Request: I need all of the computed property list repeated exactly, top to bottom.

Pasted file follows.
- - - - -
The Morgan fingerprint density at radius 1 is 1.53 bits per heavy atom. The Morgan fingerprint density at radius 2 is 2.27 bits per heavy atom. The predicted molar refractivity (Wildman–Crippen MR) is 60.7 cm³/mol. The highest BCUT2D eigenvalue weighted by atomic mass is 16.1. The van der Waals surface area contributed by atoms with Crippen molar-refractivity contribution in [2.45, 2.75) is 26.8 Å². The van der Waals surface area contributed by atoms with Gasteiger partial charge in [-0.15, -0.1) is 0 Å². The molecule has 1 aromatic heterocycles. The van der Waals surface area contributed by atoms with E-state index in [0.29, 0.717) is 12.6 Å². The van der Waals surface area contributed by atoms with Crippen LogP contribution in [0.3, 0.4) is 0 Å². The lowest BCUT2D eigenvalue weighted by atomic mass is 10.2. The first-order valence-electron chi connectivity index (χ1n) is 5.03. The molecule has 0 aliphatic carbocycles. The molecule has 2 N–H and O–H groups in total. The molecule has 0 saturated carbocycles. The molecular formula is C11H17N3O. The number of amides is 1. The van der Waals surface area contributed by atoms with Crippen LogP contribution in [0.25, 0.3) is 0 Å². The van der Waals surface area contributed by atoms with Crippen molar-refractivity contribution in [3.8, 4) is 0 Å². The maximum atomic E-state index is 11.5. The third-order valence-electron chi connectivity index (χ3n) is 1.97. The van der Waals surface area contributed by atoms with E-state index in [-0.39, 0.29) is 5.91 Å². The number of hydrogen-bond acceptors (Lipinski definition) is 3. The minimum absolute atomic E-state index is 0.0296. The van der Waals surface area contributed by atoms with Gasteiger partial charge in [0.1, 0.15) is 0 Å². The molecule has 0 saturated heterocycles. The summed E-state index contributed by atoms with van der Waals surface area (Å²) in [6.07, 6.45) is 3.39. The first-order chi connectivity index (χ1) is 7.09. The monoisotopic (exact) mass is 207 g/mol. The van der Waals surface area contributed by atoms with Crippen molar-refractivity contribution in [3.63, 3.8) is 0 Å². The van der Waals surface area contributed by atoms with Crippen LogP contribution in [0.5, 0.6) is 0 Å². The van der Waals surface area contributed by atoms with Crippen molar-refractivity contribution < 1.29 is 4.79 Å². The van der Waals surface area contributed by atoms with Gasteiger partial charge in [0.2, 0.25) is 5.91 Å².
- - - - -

The Morgan fingerprint density at radius 1 is 1.53 bits per heavy atom. The Morgan fingerprint density at radius 2 is 2.27 bits per heavy atom. The predicted molar refractivity (Wildman–Crippen MR) is 60.7 cm³/mol. The highest BCUT2D eigenvalue weighted by atomic mass is 16.1. The van der Waals surface area contributed by atoms with Crippen molar-refractivity contribution in [2.45, 2.75) is 26.8 Å². The van der Waals surface area contributed by atoms with Gasteiger partial charge in [-0.15, -0.1) is 0 Å². The molecule has 1 aromatic heterocycles. The van der Waals surface area contributed by atoms with E-state index in [0.29, 0.717) is 12.6 Å². The van der Waals surface area contributed by atoms with Crippen LogP contribution in [0.3, 0.4) is 0 Å². The lowest BCUT2D eigenvalue weighted by atomic mass is 10.2. The first-order valence-electron chi connectivity index (χ1n) is 5.03. The molecule has 0 aliphatic carbocycles. The molecule has 2 N–H and O–H groups in total. The molecule has 0 saturated carbocycles. The molecular formula is C11H17N3O. The number of amides is 1. The van der Waals surface area contributed by atoms with Crippen LogP contribution in [0.25, 0.3) is 0 Å². The van der Waals surface area contributed by atoms with Crippen molar-refractivity contribution in [3.8, 4) is 0 Å². The maximum atomic E-state index is 11.5. The third-order valence-electron chi connectivity index (χ3n) is 1.97. The van der Waals surface area contributed by atoms with E-state index in [-0.39, 0.29) is 5.91 Å². The number of hydrogen-bond acceptors (Lipinski definition) is 3. The minimum absolute atomic E-state index is 0.0296. The van der Waals surface area contributed by atoms with Gasteiger partial charge in [0.1, 0.15) is 0 Å². The molecule has 0 saturated heterocycles. The summed E-state index contributed by atoms with van der Waals surface area (Å²) in [6.07, 6.45) is 3.39. The first-order chi connectivity index (χ1) is 7.09. The monoisotopic (exact) mass is 207 g/mol. The van der Waals surface area contributed by atoms with Crippen molar-refractivity contribution in [3.63, 3.8) is 0 Å². The van der Waals surface area contributed by atoms with Crippen LogP contribution in [0.5, 0.6) is 0 Å². The van der Waals surface area contributed by atoms with Crippen molar-refractivity contribution < 1.29 is 4.79 Å². The van der Waals surface area contributed by atoms with Gasteiger partial charge in [0.2, 0.25) is 5.91 Å².